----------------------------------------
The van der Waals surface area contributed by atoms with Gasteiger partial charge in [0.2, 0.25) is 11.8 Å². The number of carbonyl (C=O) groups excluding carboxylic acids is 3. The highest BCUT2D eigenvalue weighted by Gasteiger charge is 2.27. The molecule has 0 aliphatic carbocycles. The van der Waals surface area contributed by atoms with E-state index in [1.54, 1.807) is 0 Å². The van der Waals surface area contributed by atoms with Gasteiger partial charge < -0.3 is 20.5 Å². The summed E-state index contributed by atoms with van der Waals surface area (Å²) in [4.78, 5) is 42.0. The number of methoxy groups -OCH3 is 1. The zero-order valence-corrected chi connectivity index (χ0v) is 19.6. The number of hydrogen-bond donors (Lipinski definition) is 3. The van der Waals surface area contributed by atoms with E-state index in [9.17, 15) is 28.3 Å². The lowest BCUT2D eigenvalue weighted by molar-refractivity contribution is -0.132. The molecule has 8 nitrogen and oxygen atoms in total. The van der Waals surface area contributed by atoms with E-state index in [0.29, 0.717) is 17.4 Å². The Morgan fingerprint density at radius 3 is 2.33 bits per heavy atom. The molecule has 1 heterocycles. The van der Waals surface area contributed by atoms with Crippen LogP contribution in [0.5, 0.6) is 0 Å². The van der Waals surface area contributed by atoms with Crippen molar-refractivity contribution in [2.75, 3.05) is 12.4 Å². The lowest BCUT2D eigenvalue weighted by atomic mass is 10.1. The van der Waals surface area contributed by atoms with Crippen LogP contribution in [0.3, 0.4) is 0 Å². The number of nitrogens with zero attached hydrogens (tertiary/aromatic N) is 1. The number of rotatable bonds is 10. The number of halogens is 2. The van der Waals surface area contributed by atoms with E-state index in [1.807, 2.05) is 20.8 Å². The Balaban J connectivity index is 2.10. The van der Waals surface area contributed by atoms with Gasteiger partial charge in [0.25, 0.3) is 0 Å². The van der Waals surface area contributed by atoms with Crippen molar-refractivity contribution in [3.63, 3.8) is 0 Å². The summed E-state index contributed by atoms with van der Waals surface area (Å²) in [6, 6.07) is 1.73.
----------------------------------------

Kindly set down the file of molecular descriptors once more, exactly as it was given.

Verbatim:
The van der Waals surface area contributed by atoms with Gasteiger partial charge in [0.2, 0.25) is 11.8 Å². The number of carbonyl (C=O) groups excluding carboxylic acids is 3. The highest BCUT2D eigenvalue weighted by Gasteiger charge is 2.27. The molecule has 0 aliphatic carbocycles. The van der Waals surface area contributed by atoms with E-state index in [1.54, 1.807) is 0 Å². The van der Waals surface area contributed by atoms with Gasteiger partial charge < -0.3 is 20.5 Å². The summed E-state index contributed by atoms with van der Waals surface area (Å²) in [4.78, 5) is 42.0. The number of methoxy groups -OCH3 is 1. The zero-order valence-corrected chi connectivity index (χ0v) is 19.6. The number of hydrogen-bond donors (Lipinski definition) is 3. The van der Waals surface area contributed by atoms with E-state index in [9.17, 15) is 28.3 Å². The lowest BCUT2D eigenvalue weighted by molar-refractivity contribution is -0.132. The molecule has 8 nitrogen and oxygen atoms in total. The van der Waals surface area contributed by atoms with E-state index in [0.29, 0.717) is 17.4 Å². The Morgan fingerprint density at radius 3 is 2.33 bits per heavy atom. The molecule has 1 heterocycles. The van der Waals surface area contributed by atoms with Crippen LogP contribution in [0.5, 0.6) is 0 Å². The van der Waals surface area contributed by atoms with Crippen molar-refractivity contribution in [2.75, 3.05) is 12.4 Å². The lowest BCUT2D eigenvalue weighted by atomic mass is 10.1. The van der Waals surface area contributed by atoms with Crippen LogP contribution in [0.3, 0.4) is 0 Å². The number of nitrogens with zero attached hydrogens (tertiary/aromatic N) is 1. The number of rotatable bonds is 10. The number of halogens is 2. The van der Waals surface area contributed by atoms with E-state index in [1.807, 2.05) is 20.8 Å². The Balaban J connectivity index is 2.10. The van der Waals surface area contributed by atoms with Gasteiger partial charge in [0.25, 0.3) is 0 Å². The van der Waals surface area contributed by atoms with Crippen molar-refractivity contribution in [3.63, 3.8) is 0 Å². The summed E-state index contributed by atoms with van der Waals surface area (Å²) in [6, 6.07) is 1.73.